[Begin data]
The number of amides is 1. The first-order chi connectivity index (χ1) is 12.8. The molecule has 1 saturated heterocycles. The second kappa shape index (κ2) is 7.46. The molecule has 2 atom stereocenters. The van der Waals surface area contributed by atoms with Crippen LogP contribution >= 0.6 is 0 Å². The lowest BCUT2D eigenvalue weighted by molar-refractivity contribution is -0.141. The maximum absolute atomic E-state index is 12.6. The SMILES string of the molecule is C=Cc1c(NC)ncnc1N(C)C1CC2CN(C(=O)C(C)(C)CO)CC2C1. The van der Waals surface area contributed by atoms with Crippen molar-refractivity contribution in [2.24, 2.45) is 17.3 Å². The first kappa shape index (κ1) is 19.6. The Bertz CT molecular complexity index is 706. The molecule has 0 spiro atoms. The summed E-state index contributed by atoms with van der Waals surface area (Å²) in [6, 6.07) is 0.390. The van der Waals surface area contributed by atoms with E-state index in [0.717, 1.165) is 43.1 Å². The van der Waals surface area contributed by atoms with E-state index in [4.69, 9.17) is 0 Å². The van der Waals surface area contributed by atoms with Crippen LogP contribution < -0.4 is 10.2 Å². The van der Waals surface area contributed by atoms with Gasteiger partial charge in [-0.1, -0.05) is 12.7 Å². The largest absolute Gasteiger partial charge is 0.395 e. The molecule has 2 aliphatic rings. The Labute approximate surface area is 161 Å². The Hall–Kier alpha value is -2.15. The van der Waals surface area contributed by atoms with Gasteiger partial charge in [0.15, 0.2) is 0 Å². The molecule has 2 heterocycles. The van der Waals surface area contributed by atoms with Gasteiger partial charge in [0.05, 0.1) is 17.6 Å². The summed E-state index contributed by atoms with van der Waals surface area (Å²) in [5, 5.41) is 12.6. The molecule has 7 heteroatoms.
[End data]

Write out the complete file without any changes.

The number of amides is 1. The first-order chi connectivity index (χ1) is 12.8. The molecule has 1 saturated heterocycles. The second kappa shape index (κ2) is 7.46. The molecule has 2 atom stereocenters. The van der Waals surface area contributed by atoms with Crippen LogP contribution >= 0.6 is 0 Å². The lowest BCUT2D eigenvalue weighted by molar-refractivity contribution is -0.141. The maximum absolute atomic E-state index is 12.6. The SMILES string of the molecule is C=Cc1c(NC)ncnc1N(C)C1CC2CN(C(=O)C(C)(C)CO)CC2C1. The van der Waals surface area contributed by atoms with Crippen molar-refractivity contribution in [2.24, 2.45) is 17.3 Å². The first kappa shape index (κ1) is 19.6. The Bertz CT molecular complexity index is 706. The molecule has 0 spiro atoms. The summed E-state index contributed by atoms with van der Waals surface area (Å²) in [6, 6.07) is 0.390. The van der Waals surface area contributed by atoms with E-state index in [0.717, 1.165) is 43.1 Å². The van der Waals surface area contributed by atoms with E-state index in [4.69, 9.17) is 0 Å². The van der Waals surface area contributed by atoms with Crippen LogP contribution < -0.4 is 10.2 Å². The van der Waals surface area contributed by atoms with Gasteiger partial charge in [-0.1, -0.05) is 12.7 Å². The largest absolute Gasteiger partial charge is 0.395 e. The molecule has 2 aliphatic rings. The Labute approximate surface area is 161 Å². The Hall–Kier alpha value is -2.15. The van der Waals surface area contributed by atoms with Gasteiger partial charge in [0.15, 0.2) is 0 Å². The molecule has 2 heterocycles. The van der Waals surface area contributed by atoms with Gasteiger partial charge in [0.05, 0.1) is 17.6 Å². The summed E-state index contributed by atoms with van der Waals surface area (Å²) in [5, 5.41) is 12.6. The molecule has 7 heteroatoms.